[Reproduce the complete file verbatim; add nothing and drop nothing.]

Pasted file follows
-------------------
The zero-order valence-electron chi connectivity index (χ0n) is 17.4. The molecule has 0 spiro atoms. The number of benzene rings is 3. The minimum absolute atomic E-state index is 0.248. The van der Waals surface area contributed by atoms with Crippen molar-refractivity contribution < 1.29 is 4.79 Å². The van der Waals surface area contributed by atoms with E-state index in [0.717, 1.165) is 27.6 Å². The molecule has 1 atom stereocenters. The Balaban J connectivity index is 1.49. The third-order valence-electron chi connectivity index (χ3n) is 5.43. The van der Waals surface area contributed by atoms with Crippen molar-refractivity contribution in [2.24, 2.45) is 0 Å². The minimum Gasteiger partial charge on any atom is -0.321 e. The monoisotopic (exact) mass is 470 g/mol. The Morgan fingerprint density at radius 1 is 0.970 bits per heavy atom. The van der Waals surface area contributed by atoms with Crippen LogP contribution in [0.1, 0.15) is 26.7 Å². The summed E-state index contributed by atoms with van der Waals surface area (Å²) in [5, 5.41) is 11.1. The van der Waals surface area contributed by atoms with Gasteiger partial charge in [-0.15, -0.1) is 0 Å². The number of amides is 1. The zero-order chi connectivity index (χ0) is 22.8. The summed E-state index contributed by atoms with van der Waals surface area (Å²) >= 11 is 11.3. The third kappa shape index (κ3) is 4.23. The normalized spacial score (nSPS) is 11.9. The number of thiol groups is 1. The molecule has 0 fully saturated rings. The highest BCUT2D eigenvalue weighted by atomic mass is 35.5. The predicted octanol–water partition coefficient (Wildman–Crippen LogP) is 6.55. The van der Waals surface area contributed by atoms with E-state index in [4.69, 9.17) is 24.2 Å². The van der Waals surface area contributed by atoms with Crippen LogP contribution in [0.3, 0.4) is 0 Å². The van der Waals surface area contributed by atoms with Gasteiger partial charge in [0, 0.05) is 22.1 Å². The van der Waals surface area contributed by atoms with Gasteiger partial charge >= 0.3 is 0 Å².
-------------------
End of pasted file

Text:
The zero-order valence-electron chi connectivity index (χ0n) is 17.4. The molecule has 0 spiro atoms. The number of benzene rings is 3. The minimum absolute atomic E-state index is 0.248. The van der Waals surface area contributed by atoms with Crippen molar-refractivity contribution < 1.29 is 4.79 Å². The van der Waals surface area contributed by atoms with E-state index in [0.717, 1.165) is 27.6 Å². The molecule has 1 atom stereocenters. The Balaban J connectivity index is 1.49. The third-order valence-electron chi connectivity index (χ3n) is 5.43. The van der Waals surface area contributed by atoms with Crippen molar-refractivity contribution in [2.24, 2.45) is 0 Å². The minimum Gasteiger partial charge on any atom is -0.321 e. The monoisotopic (exact) mass is 470 g/mol. The Morgan fingerprint density at radius 1 is 0.970 bits per heavy atom. The van der Waals surface area contributed by atoms with Crippen LogP contribution in [0.1, 0.15) is 26.7 Å². The summed E-state index contributed by atoms with van der Waals surface area (Å²) in [5, 5.41) is 11.1. The van der Waals surface area contributed by atoms with Gasteiger partial charge in [-0.15, -0.1) is 0 Å². The number of amides is 1. The zero-order chi connectivity index (χ0) is 22.8. The summed E-state index contributed by atoms with van der Waals surface area (Å²) >= 11 is 11.3. The third kappa shape index (κ3) is 4.23. The normalized spacial score (nSPS) is 11.9. The number of thiol groups is 1. The molecule has 0 fully saturated rings. The highest BCUT2D eigenvalue weighted by atomic mass is 35.5. The predicted octanol–water partition coefficient (Wildman–Crippen LogP) is 6.55. The van der Waals surface area contributed by atoms with E-state index in [4.69, 9.17) is 24.2 Å². The van der Waals surface area contributed by atoms with Crippen LogP contribution in [0.3, 0.4) is 0 Å². The van der Waals surface area contributed by atoms with Gasteiger partial charge in [0, 0.05) is 22.1 Å². The van der Waals surface area contributed by atoms with Gasteiger partial charge >= 0.3 is 0 Å².